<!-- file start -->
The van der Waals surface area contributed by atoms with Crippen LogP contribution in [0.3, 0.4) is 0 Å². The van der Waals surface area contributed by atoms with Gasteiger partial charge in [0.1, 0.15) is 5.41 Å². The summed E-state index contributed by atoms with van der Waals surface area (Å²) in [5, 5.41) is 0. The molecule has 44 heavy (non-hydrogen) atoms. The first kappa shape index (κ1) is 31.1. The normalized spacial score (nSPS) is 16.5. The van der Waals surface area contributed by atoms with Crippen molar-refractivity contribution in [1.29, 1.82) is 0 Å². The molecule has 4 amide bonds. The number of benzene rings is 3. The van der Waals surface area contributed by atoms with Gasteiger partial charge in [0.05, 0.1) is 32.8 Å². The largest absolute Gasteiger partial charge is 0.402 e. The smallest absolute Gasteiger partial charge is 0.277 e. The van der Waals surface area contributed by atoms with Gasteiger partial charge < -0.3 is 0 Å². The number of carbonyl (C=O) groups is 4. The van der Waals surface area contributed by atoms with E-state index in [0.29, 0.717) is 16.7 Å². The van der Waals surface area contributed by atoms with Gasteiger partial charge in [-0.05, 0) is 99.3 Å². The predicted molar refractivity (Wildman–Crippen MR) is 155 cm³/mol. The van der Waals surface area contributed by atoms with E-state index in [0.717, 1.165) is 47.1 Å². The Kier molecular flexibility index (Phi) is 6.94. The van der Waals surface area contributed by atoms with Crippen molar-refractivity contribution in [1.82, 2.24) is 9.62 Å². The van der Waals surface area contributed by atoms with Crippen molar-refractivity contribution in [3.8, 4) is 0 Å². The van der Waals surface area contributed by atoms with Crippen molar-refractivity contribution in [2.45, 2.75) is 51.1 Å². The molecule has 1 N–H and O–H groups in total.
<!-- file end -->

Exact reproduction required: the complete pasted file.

The van der Waals surface area contributed by atoms with Crippen LogP contribution in [0.3, 0.4) is 0 Å². The van der Waals surface area contributed by atoms with Gasteiger partial charge in [0.1, 0.15) is 5.41 Å². The summed E-state index contributed by atoms with van der Waals surface area (Å²) in [5, 5.41) is 0. The molecule has 44 heavy (non-hydrogen) atoms. The first kappa shape index (κ1) is 31.1. The normalized spacial score (nSPS) is 16.5. The van der Waals surface area contributed by atoms with Crippen molar-refractivity contribution in [1.29, 1.82) is 0 Å². The molecule has 4 amide bonds. The number of benzene rings is 3. The van der Waals surface area contributed by atoms with Gasteiger partial charge in [0.05, 0.1) is 32.8 Å². The largest absolute Gasteiger partial charge is 0.402 e. The smallest absolute Gasteiger partial charge is 0.277 e. The van der Waals surface area contributed by atoms with Gasteiger partial charge < -0.3 is 0 Å². The number of carbonyl (C=O) groups is 4. The van der Waals surface area contributed by atoms with E-state index in [0.29, 0.717) is 16.7 Å². The van der Waals surface area contributed by atoms with Gasteiger partial charge in [-0.05, 0) is 99.3 Å². The predicted molar refractivity (Wildman–Crippen MR) is 155 cm³/mol. The van der Waals surface area contributed by atoms with E-state index in [0.717, 1.165) is 47.1 Å². The Kier molecular flexibility index (Phi) is 6.94. The van der Waals surface area contributed by atoms with Crippen molar-refractivity contribution in [1.82, 2.24) is 9.62 Å². The van der Waals surface area contributed by atoms with Crippen molar-refractivity contribution in [3.8, 4) is 0 Å². The van der Waals surface area contributed by atoms with Crippen molar-refractivity contribution in [2.45, 2.75) is 51.1 Å². The molecule has 1 N–H and O–H groups in total.